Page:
When I put them on the sky turned bluer than it was,
and the hills, as if suffusedwith gold, glowed
like an Old Master’s oil.
We were driving back from Montpelier where we met our California e-mail friends.
It was the first time I’d seen them in their real bodies, instead of the bodies of words
lofted across a continent. I knew them and didn’t know them. What is added when
we see athing we have only touched with language? Patrick handed his glasses to me.
I put them on,
and in those tinted lens,
the mountains turned to topaz, emerald, garnet.
Once, at my old job in an ugly city, the receptionist came back from the cellar where
she’d gone to store files. Talking high and fast, she said she’d looked through the
basement window into the storm drain outside, which was covered at ground level
with an iron grill. At the bottom of the drain, lying there, was an impossible animal:
two-headed, pink and beige. We didn’t, of course, believe her.
One after another, we went down
into that place of moldy dampness,
into the dust.
But each returned
with the same strange story:
two heads, pink and beige.
I was last.
I went down into the
dust and dim, and found my way
to the window that was the one light,
and looked through it.
And looked again.
In truth, the creature was pink fur and beige fur.
It had two heads
and both were sleeping.
What is it when we see when we see?
Whatever held me to that perception
lifted, and I saw
not one, but two of them, one tan — one white,
their small tails curled around their small bodies —
tame creatures whose gone-wild mother
had gone off and left them,
lying one across the back of the other,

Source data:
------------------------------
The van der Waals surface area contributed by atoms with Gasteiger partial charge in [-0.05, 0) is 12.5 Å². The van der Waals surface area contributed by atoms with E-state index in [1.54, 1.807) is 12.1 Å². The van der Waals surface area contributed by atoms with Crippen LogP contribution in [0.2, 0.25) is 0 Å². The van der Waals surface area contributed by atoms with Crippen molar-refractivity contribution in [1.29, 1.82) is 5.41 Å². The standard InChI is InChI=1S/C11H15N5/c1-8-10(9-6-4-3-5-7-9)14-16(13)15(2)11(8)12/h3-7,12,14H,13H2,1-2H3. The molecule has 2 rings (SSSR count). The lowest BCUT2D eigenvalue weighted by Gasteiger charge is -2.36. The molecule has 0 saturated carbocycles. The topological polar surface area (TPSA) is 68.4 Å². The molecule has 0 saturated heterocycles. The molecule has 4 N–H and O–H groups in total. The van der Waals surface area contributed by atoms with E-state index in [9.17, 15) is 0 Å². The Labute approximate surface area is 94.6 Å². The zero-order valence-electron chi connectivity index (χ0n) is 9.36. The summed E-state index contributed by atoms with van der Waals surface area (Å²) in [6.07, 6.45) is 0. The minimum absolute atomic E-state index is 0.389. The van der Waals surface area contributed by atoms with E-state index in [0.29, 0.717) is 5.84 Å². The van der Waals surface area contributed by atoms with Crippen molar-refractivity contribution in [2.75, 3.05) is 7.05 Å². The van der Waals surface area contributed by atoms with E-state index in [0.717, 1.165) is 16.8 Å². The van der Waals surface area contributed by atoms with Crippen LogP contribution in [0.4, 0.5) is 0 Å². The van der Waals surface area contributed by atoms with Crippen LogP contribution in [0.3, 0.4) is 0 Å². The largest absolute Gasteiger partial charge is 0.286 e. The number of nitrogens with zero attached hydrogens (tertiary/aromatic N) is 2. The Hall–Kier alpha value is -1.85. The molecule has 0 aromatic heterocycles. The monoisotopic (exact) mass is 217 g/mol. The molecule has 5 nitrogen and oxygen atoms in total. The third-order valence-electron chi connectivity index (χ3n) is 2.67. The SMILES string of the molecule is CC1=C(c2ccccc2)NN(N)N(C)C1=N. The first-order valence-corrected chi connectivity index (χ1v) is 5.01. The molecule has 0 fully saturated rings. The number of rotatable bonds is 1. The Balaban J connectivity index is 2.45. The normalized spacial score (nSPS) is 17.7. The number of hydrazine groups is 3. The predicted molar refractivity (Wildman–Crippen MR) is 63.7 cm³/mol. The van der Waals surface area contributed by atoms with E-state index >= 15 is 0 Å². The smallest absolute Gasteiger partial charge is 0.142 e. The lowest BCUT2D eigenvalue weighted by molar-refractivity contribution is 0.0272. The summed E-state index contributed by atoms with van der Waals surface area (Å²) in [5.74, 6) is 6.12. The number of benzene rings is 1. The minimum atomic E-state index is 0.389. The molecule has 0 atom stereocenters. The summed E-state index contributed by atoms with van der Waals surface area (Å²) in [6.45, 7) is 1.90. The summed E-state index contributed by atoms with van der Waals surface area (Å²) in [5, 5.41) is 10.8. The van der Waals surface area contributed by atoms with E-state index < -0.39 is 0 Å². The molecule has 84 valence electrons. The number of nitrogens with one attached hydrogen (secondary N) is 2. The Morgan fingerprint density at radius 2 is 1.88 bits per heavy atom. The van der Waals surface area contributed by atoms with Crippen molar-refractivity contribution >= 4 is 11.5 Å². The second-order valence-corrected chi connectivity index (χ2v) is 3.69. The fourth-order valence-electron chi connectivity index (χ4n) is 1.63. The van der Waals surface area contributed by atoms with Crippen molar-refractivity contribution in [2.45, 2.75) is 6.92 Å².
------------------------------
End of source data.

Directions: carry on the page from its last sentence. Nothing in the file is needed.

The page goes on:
asleep and unaware.
What is it we want to see?
Patrick said I looked good in the glasses.
I kept them on for a long time
as the Green mountain autumn
flew, heightened and sharp-edged, by us,
and the sky with its brilliant and irregular
triangles of turquoise stayed steady
between the clouds. That illusion — I held
on to it for a long time,
because there was nothing confusing then —
nothing that was not beautiful.
Patricia Fargnoli is a friend of r.kv.r.y. and the Poet Laureate of New Hampshire. She authored 3 books and 2 chapbooks of poetry. Her latest book, Duties of the Spirit (Tupelo Press 2005) is the winner of the prestigious 2005 Jane Kenyon Poetry Book Award for Outstanding Poetry. Her first book, Necessary Light (Utah State University Press), won the 1999 May Swenson Book Award. Fellow at the Macdowell Colony, and a frequent resident at The Dorset Colony in Dorset, Vermont, Fargnoli was on the faculty of The Frost Place Poetry Festival. She has published over 200 poems in such literary journals as Poetry, Ploughshares, and The Mid-American Review.
Pilot Glasses reprinted from Necessary Light, Utah State University Press, 2000.